The Ibex Hotel is a standard hotel but it sure looked munificent to us after camping for 10 days. Our room had an ensuite bathroom with toilet that actually flushed. Cold water, one of the hardest beds imaginable, no towels, no toilet paper, no soap, no electricity. Stanzin #1 supplied the toilet paper. We cajoled the hotel out of two clean towels and I dug a small bar of soap out of the duffle. TIP: Travel with one of those small bars of soap hotels put in rooms; you never know when you’ll need it…like now.
Supposedly, electricity will go on some time after 6:00p for a few hours. I’m ready to go into panic mode since nothing has been recharged since Leh. How much longer could batteries hold out with two festivals going on? Let’s pray…
The Ibex Hotel rooms were built one-story around a central courtyard with tables and chairs. It also had a crowded restaurant with a big menu. Stanzin walked us over to an Internet Cafe that had a working computer via satellite with a reasonably fast connection. At 120 Rupees an hour, such a deal; especially when it was the only game in town….
Done with e-mails, we headed over to where the yearly Zanskar Archery Tournament was in full swing. It was pure dumb luck to be present for this important competition. Don’t even think of planning your trip to coincide with this contest unless you know someone in the Government. It is held once a year, organized by the Ladakh Autonomous Hill Development Council in Kargil, and the date is always in flux. No one ever knows when it is going to be held until an official announcement.
Villages around Zanskar send a team to represent them. I thought Stanzin had said 52 teams. Steve’s understanding was 15 teams which sounded more logical. Each team is allowed 12 persons, four as alternates. Eight men on the team are allowed to shoot two arrows only, and the team with the highest number of points wins. There are four rounds in total and the third round was held today with one more round to go.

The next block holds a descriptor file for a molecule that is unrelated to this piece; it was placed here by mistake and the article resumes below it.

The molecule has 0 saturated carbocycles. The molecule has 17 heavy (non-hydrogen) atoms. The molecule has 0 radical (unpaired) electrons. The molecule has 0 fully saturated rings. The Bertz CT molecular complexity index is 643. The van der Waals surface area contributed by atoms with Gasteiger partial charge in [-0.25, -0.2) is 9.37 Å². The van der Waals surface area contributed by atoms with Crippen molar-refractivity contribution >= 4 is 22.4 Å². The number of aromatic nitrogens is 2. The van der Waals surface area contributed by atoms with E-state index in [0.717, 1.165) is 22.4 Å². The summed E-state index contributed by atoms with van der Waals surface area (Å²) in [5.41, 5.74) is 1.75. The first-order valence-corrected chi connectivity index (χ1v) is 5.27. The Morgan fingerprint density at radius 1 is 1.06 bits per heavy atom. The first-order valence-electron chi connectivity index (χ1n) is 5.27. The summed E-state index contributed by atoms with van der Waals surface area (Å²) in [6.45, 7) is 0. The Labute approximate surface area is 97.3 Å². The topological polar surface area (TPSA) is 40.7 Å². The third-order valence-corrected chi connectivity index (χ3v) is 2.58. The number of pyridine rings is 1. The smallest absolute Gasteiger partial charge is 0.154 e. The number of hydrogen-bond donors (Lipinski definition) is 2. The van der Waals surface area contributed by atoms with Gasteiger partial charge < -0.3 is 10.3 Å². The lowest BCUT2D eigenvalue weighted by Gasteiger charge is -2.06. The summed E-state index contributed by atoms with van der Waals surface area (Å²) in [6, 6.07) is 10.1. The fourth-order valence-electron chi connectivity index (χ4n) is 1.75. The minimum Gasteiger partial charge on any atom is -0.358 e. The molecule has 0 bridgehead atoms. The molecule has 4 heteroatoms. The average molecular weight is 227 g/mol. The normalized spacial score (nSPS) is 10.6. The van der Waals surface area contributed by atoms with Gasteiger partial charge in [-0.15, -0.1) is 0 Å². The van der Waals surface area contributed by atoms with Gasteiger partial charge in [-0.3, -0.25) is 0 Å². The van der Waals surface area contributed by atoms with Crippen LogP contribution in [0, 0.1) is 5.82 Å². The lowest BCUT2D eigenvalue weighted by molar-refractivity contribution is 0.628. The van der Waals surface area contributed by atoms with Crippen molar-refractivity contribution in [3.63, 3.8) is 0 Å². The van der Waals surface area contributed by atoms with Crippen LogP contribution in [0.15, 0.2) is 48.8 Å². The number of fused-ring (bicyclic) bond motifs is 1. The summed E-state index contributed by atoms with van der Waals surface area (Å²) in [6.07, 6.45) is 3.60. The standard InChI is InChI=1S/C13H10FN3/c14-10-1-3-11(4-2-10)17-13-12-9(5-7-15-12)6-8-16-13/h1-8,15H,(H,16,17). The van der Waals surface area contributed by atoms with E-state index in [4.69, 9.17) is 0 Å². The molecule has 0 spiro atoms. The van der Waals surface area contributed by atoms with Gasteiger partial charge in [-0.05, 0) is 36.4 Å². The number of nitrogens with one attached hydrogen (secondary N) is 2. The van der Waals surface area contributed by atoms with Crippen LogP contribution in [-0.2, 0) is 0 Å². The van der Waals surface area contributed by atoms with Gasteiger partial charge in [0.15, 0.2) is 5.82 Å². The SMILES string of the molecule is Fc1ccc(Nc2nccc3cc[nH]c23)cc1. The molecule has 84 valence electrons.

Drums and oboes to excite teams as they prepared to shoot. Loud cheers when one man hit the bulls-eye dead center. It was exciting but would have been of more interest if we had never seen an archery competition before. Double good luck watching an impromptu contest during our walk through Phyang Valley last year. After each team shot, a point card was held up while men ran around the field picking up arrows.
Archery is one of the Ladakhi favorite past times. Archery festivals are serious, competitive events between villages and men dress in their traditional best. However, drink flows freely after the shooting takes place.
When we walked over to the campground for dinner, one Zanskari team was having a pre-celebration. They were in the lead with the most points and were dancing, drinking and drumming up a storm. What fun!
Hustling, bustling Padum also had the Karsha Festival taking place. Today was supposed to be Day 1 of the two day festival but Karsha Monastery changed the date! Tomorrow will be Day 1 since Buddhists always change festival dates if they don’t think the day is auspicious. We learned that the hard way on our first trip to Ladakh. Arrived and discovered the Hemis Festival had taken place two weeks prior! That’s when we learned, “Never plan around an event.” The Tibetan calendar is crazy; many times the same day repeats. For example, July 17 one day, July 17 the next day. Other times, there is a day missing and the Tibetan calendar leaps from July 17 to July 19 on the next day. ‘Tis a puzzlement for even the locals.
Electricity went on late at night and I jumped out of bed to recharge batteries. Five minutes later, the electricity went off. What to do? Leave everything plugged into the only socket over my headboard, wires draped over the pillow, hoping that it would go back on again (which it did), and go back to sleep. Improvisation is everything when traveling…